For anyone seeking a reference point re Glenn Roeder, you could do a lot worse than think a younger Bruce Rioch.
Two people drew that comparison this morning – both of whom knew the ex-Canary boss inside out.
And now having met him for the first time at Carrow Road this morning, you can see the similarities.
Upright, decent, solid individuals, Roeder and Rioch are probably exactly the kind of steady hands at the tiller that the Canaries need right now.
Do either men bring the instant 'Wow!' factor to the party? No, probably not. Does the TV camera instinctively love them? Probably not.
But having long since made the decision – rightly or wrongly – that anyone of a foreign ilk would be a leap too far in terms of their Championship experience, so the next question is a simple one: How many 'Wow!' candidates were actually out there?
Answer: One, probably.
And he was on holiday until Sunday.
And as it became increasingly obvious that Mr Jewell might have more than one iron in the fire and might be more than happy to just sit and wait and see what else develops, so Norwich's hand was being forced. They couldn't afford to sit and play his games – they didn't have enough games to play with to do that.
Not with Ipswich fast looming on the horizon. And with both Messrs Duffy and Cureton demanding that the whole situation be sorted ASAP.
Would money have talked long and loud enough with Jewell? Well, you suspect he wouldn't have left Wigan a poor man. And then, as ever, there was geography; there were kids; there were schools.
And then there was Norwich's position in the league.
And is Roeder's cv that shabby? Anyone who can twice take a side to seventh in the Premiership from somewhere near its nether reaches must have something about him – even if the fates and Freddy Shepherd then conspired against him thereafter.
But for me, one of the more interesting ways to judge a man is by the company he keeps.
Particularly when, by and large, the only way to get out of the current mess Norwich are in is by bringing in decent players.
So if Harry Redknapp appoints you as his Youth Academy coach in 1999 and entrusts you with the development of Michael Carrick and Joe Cole, you expect there to be a relationship there.
OK, a lot of fuss has been made linking Roeder to a potential new role at the Emirates Stadium as Arsene Wenger's own 'Director of Football'; and while the job may never have materialised, neither it seems did the role itself.
But again, judge the man by the company he keeps. And over this summer – and, indeed, on many a Saturday this season – Roeder could be found rubbing shoulders with the great and the good at the Emirates.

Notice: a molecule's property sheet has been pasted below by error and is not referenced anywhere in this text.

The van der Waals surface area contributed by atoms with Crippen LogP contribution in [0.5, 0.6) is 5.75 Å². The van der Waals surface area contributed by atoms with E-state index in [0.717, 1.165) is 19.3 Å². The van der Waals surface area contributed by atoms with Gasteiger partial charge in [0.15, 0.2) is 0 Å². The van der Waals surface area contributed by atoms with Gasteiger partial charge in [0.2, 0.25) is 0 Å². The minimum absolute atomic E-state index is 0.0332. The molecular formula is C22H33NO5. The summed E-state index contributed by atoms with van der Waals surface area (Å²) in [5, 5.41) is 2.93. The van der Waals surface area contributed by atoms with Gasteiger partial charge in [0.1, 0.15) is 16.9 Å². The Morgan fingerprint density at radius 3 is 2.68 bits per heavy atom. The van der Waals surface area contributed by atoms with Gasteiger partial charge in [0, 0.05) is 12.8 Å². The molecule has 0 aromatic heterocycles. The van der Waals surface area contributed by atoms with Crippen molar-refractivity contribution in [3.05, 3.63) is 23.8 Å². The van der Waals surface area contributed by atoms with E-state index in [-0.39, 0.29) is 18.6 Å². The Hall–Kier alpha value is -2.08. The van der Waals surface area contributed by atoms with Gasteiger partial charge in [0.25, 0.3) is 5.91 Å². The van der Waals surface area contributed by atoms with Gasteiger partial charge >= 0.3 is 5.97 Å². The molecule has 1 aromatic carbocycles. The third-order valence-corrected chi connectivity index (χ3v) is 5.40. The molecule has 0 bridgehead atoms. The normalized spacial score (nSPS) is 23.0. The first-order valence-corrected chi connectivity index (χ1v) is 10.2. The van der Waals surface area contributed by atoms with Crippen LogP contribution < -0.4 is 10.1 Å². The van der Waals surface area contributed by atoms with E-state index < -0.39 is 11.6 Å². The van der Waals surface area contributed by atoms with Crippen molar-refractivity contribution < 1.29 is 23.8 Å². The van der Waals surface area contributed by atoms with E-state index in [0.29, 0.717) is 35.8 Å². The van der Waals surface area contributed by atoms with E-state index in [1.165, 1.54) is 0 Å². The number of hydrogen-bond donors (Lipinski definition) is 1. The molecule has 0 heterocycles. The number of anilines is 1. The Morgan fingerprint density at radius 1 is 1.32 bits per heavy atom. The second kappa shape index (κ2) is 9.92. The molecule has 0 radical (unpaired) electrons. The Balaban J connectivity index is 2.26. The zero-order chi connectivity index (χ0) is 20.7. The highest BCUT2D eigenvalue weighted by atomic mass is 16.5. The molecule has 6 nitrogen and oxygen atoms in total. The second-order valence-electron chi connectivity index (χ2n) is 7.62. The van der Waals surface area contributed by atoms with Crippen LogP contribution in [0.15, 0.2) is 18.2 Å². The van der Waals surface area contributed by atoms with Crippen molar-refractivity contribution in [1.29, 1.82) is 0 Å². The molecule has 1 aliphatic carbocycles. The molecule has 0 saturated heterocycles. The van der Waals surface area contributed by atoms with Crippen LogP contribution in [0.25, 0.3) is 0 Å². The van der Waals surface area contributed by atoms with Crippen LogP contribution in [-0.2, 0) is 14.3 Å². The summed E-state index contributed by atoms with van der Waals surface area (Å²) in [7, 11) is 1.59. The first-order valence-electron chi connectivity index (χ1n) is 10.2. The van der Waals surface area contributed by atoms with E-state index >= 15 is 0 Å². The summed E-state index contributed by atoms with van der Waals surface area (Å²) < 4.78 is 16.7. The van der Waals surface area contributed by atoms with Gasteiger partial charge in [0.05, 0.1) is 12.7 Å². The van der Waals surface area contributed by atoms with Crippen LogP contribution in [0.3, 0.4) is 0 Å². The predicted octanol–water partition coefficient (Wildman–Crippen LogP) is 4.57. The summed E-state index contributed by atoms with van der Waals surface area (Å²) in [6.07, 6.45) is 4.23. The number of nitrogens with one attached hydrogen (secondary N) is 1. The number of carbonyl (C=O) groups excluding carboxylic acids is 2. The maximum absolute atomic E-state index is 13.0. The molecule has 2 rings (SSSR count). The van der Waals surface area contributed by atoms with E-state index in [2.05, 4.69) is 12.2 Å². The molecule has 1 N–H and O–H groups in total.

Just as much as results will always decide his fate, the first benchmark for the new Canary boss to reach will be in terms of the players he brings to Carrow Road – either via the 'emergency' loan route in the next few weeks or once the transfer window re-opens full-time in January.
Because as much as giving the current set of Canary players a simple set of instructions to follow will get Roeder somewhere further up the table, getting Norwich out of the mire entirely will come down to the calibre of players that the new man attracts to this football club.
And, as has been mentioned before, it is in their recruitment policies as much as in their tactical nous that the great managers earn their spurs.
After all, how complicated can it be getting 11 blokes to stand in a certain formation before kick-off and, roughly, run about in that formation for the next hour and a half?
The difference is in the players; the difference in Norwich's case will be getting someone different to play alongside Darel Russell in central midfield; the difference won't come in ripping up the 4-4-2 rule book and starting again.
Were there other alternatives out there? Yes, Martin Allen principal amongst them.
If Jewell might be seen as your 'Wow!' candidate; so 'Mad Dog' was clearly the risk one.
And probably City's fast detiorating league position did for the ex-Brentford and MK Dons chief.
He has, quite clearly, got something. To achieve what he has at that level, twice, he must have.
And to judge any man on three months and three games under Milan Mandaric is a mug's game; who knows what on earth kicked off at the Walkers Stadium.
But right know, whether Allen's 'In yer face..' working style is just what Norwich need must be a moot point.
It either goes very, very right – or very, very wrong. And you do sense that the balance of power in the bigger, more expensively-assembled dressing rooms has changed over the last few years; maybe not for the better.
In fact, definitely not for the better. The players rule, OK? And when you're investing ?12,000 per week in that individual and he can all but down tools in an instant, boy does player power rule.
And that will be the next test for Allen, to take his clear and direct motivational methods on and up into the next levels of English football.
And the best of luck to him; ruffling the odd, pampered player feather is no bad thing – and, from a distance, might have been hugely amusing to watch.
But it would only have come with huge risks; Norwich have neither the time nor the points to play with for that.
All of which ensured that late yesterday afternoon, the debate came back to Roeder.
That he was the best man to lead Norwich out of this 24-carat crisis and back into the relative calm of mid-table mediocrity.
How he then pushes on from there is a question for the future – next August in every likelihood.
For now Roeder's task is far more straight-forward – to pull the Norfolk club right out of this relegation fire. Do that and the 51-year-old's appointment today will have worked; fail and his appointment will have failed.
It is, when all is said and done, as simple and straight-forward as that.